Perceptions of parents of students with autism towards the IEP meeting. Metadata
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- Main Title Perceptions of parents of students with autism towards the IEP meeting.
Author: Fish, Wade W.Creator Type: Personal
Chair: Bullock, Lyndal M.Contributor Type: PersonalContributor Info: Major Professor
Committee Member: Evenson, Thomas L.Contributor Type: PersonalContributor Info: Minor Professor
Committee Member: Combes, Bertina H.Contributor Type: Personal
Committee Member: Fritsch, Ronald E.Contributor Type: Personal
Name: University of North TexasPlace of Publication: Denton, Texas
- Creation: 2004-12
- Digitized: 2007-12-06
- Content Description: The purpose of the study was to investigate how parents of students with autism perceived individualized education program (IEP) meetings. I determined factors that contributed to the belief held by parents that their children were or were not being properly served by IEP meetings. Parental relationships with educators, IEP meeting experiences, IEP outcomes, and treatment by educators were revealed through participant input. Parents were asked to share their experiences of previous IEP meetings. Additionally, parents provided input regarding practices that school districts could take to improve IEP meetings, and actions that parents could take to serve as better advocates for their children. Research findings indicated that parents did not perceive themselves as being treated as equals during IEP meetings. Parents believed that their input was not valued or welcomed by educators. Not having an equal voice toward their child's education prevented parents from positively influencing outcomes in their child's IEP meetings in terms of obtaining quality services and building positive relations with educators. Parents further revealed that educators failed to implement proper IEP protocol. According to parents, student objectives agreed upon in IEP meetings were often not always fully implemented for students receiving special education services. Research findings concluded that parents new to the IEP process often experienced difficulty understanding special education law, and were unaware of services that school districts should provide for their children.Suggestions for improving IEP meetings include: educators valuing parents as equal partners during IEP meetings, educators properly adhering to IEP objectives set forth in IEP meetings, and both educators and parents taking measures to becoming more knowledgeable of special education law and the IEP process.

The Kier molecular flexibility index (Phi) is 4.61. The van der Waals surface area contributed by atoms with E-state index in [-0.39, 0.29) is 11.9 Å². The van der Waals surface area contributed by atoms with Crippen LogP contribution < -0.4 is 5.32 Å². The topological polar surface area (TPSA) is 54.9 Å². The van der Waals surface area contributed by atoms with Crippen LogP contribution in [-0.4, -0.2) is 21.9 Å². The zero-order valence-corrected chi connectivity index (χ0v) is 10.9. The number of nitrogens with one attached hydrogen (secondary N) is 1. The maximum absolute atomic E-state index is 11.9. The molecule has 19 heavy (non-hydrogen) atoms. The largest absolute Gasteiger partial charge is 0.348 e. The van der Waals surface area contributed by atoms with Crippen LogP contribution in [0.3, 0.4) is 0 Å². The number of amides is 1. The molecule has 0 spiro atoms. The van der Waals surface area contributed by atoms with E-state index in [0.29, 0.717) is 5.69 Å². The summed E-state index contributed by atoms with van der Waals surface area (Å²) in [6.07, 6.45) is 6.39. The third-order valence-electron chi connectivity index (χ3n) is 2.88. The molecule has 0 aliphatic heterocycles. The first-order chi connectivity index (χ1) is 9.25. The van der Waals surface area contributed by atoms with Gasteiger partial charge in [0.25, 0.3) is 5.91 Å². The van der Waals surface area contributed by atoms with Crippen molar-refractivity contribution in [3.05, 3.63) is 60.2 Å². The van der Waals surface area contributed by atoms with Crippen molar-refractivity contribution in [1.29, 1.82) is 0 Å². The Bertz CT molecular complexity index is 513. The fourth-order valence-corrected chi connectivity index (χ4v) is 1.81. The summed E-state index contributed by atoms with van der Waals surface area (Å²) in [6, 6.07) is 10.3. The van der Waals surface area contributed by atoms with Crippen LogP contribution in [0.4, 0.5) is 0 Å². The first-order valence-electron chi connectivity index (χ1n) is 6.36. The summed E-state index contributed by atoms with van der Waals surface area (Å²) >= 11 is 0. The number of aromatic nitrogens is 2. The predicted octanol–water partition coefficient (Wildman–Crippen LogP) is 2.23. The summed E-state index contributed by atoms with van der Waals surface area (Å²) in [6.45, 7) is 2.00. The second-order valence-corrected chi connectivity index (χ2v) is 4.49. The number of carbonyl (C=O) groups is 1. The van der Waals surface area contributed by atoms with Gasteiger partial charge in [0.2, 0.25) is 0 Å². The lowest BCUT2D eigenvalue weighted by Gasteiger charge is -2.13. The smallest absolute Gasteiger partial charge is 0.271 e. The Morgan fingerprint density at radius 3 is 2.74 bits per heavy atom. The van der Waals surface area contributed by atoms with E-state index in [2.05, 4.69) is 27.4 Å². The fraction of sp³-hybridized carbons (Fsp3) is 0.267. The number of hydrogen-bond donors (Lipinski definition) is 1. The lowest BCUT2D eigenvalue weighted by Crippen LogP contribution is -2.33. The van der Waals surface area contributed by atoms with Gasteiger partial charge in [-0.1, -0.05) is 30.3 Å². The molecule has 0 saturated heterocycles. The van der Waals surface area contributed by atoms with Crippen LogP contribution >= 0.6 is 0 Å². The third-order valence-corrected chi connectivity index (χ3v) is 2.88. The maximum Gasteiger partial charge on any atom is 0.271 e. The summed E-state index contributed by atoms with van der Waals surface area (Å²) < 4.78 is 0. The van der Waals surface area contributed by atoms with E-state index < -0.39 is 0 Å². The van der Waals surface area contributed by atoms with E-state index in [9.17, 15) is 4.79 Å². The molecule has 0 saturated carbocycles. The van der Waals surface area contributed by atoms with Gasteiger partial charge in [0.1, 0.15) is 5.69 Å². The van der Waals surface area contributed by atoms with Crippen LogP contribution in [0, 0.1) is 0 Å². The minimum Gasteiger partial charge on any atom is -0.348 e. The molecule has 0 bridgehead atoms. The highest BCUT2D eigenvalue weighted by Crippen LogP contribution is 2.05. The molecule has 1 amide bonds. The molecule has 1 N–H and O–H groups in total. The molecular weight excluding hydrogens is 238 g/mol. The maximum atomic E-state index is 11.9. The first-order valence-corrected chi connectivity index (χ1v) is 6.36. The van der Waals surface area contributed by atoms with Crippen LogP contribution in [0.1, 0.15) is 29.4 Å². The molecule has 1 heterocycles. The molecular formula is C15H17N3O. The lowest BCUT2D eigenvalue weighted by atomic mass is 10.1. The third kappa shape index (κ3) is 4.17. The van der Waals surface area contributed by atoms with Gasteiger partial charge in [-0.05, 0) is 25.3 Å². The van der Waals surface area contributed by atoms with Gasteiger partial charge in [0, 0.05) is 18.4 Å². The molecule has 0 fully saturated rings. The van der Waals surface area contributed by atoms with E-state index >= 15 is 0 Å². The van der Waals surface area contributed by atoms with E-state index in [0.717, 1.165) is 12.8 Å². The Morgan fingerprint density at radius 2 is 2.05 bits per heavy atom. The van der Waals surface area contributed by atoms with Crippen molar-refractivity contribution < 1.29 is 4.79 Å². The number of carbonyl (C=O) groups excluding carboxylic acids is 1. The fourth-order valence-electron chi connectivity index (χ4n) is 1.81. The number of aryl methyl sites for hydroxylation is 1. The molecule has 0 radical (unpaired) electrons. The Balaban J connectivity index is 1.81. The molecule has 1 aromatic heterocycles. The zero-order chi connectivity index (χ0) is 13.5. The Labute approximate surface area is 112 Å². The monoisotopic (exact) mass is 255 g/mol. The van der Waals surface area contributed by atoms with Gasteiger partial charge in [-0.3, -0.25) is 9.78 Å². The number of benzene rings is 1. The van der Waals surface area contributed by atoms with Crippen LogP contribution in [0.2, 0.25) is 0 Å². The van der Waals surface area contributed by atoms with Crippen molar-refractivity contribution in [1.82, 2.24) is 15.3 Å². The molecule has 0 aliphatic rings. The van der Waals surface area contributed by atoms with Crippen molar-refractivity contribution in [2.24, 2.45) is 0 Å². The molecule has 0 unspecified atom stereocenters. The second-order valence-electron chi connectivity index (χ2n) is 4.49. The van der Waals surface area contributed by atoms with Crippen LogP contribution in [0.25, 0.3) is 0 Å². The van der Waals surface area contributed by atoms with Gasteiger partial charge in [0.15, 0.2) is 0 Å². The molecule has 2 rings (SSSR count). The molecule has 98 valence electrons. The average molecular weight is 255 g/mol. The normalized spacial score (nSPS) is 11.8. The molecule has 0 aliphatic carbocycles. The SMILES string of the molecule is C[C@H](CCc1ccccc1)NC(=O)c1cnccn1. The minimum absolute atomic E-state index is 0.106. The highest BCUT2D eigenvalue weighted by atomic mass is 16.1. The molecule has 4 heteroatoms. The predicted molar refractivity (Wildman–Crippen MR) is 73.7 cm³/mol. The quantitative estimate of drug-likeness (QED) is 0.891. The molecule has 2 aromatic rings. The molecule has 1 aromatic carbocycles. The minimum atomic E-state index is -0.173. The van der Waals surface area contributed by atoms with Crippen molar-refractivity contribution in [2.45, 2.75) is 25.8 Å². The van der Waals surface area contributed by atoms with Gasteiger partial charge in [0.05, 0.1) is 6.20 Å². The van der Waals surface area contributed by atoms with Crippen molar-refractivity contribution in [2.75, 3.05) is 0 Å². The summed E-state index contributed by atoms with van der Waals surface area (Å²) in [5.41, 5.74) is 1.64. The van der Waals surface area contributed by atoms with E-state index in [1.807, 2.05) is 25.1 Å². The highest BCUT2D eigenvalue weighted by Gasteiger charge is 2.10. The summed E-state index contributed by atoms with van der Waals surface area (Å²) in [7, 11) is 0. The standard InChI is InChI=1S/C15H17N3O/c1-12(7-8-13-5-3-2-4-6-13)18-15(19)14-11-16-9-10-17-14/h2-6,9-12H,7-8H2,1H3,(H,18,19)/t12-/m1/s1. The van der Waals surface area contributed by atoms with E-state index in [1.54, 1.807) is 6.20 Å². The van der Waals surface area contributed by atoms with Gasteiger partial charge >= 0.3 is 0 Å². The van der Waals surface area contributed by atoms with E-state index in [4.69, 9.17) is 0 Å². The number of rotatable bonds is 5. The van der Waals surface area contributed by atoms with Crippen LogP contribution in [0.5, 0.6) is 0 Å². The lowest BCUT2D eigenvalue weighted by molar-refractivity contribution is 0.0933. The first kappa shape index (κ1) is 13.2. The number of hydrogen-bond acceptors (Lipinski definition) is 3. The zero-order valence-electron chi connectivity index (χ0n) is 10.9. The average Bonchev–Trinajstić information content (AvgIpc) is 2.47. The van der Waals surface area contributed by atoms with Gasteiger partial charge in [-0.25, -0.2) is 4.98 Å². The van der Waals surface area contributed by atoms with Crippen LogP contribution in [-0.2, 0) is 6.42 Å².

- Library of Congress Subject Headings: Autistic children -- Education.
- Library of Congress Subject Headings: Parents of autistic children.
- Library of Congress Subject Headings: Individualized education programs.
- Keyword: IEP meeting
- Keyword: perceptions
- Keyword: parents
- Keyword: autism
Name: UNT Theses and DissertationsCode: UNTETD
Name: UNT LibrariesCode: UNT
- Rights Access: public
- Rights License: copyright
- Rights Holder: Fish, Wade W.
- Rights Statement: Copyright is held by the author, unless otherwise noted. All rights reserved.
- Thesis or Dissertation
- OCLC: 58437904
- Archival Resource Key: ark:/67531/metadc4709
- Degree Name: Doctor of Philosophy
- Degree Level: Doctoral
- Degree Discipline: Special Education
- Academic Department: Department of Technology and Cognition
- Degree Grantor: University of North Texas